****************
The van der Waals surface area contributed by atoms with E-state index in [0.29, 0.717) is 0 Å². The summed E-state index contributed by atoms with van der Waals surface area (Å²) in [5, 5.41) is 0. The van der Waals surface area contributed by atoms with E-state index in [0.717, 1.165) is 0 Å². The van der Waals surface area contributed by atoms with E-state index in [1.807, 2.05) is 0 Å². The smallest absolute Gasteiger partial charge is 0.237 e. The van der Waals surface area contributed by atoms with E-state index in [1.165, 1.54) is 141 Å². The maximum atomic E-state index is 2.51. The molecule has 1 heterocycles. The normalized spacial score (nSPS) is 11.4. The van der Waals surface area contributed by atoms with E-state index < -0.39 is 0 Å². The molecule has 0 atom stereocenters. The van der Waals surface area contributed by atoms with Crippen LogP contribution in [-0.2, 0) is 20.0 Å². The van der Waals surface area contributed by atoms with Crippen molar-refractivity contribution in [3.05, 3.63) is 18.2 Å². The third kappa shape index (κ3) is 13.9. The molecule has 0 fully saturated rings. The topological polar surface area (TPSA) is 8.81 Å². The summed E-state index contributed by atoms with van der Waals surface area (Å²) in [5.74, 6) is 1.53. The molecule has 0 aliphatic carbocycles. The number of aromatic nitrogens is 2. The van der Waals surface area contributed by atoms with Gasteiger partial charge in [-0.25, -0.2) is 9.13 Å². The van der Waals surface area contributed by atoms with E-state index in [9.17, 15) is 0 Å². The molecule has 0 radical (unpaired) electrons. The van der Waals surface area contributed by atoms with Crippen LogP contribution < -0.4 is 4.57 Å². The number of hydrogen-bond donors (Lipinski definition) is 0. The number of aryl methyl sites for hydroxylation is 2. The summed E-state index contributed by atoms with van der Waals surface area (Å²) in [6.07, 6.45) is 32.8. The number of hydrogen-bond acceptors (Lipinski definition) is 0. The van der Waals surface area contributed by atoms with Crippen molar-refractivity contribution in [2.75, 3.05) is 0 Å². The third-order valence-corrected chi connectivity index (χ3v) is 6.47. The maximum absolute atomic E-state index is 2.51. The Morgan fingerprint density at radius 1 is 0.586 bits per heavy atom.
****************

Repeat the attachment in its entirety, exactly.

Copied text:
The van der Waals surface area contributed by atoms with E-state index in [0.29, 0.717) is 0 Å². The summed E-state index contributed by atoms with van der Waals surface area (Å²) in [5, 5.41) is 0. The van der Waals surface area contributed by atoms with E-state index in [0.717, 1.165) is 0 Å². The van der Waals surface area contributed by atoms with E-state index in [1.807, 2.05) is 0 Å². The smallest absolute Gasteiger partial charge is 0.237 e. The van der Waals surface area contributed by atoms with E-state index in [1.165, 1.54) is 141 Å². The maximum atomic E-state index is 2.51. The molecule has 1 heterocycles. The normalized spacial score (nSPS) is 11.4. The van der Waals surface area contributed by atoms with E-state index < -0.39 is 0 Å². The molecule has 0 atom stereocenters. The van der Waals surface area contributed by atoms with Crippen LogP contribution in [-0.2, 0) is 20.0 Å². The van der Waals surface area contributed by atoms with Crippen molar-refractivity contribution in [3.05, 3.63) is 18.2 Å². The third kappa shape index (κ3) is 13.9. The molecule has 0 fully saturated rings. The topological polar surface area (TPSA) is 8.81 Å². The summed E-state index contributed by atoms with van der Waals surface area (Å²) in [5.74, 6) is 1.53. The molecule has 0 aliphatic carbocycles. The number of aromatic nitrogens is 2. The van der Waals surface area contributed by atoms with Gasteiger partial charge in [-0.25, -0.2) is 9.13 Å². The van der Waals surface area contributed by atoms with E-state index in [9.17, 15) is 0 Å². The molecule has 0 radical (unpaired) electrons. The van der Waals surface area contributed by atoms with Crippen LogP contribution < -0.4 is 4.57 Å². The number of hydrogen-bond donors (Lipinski definition) is 0. The number of aryl methyl sites for hydroxylation is 2. The summed E-state index contributed by atoms with van der Waals surface area (Å²) in [6.07, 6.45) is 32.8. The number of hydrogen-bond acceptors (Lipinski definition) is 0. The van der Waals surface area contributed by atoms with Crippen molar-refractivity contribution in [2.75, 3.05) is 0 Å². The third-order valence-corrected chi connectivity index (χ3v) is 6.47. The maximum absolute atomic E-state index is 2.51. The Morgan fingerprint density at radius 1 is 0.586 bits per heavy atom.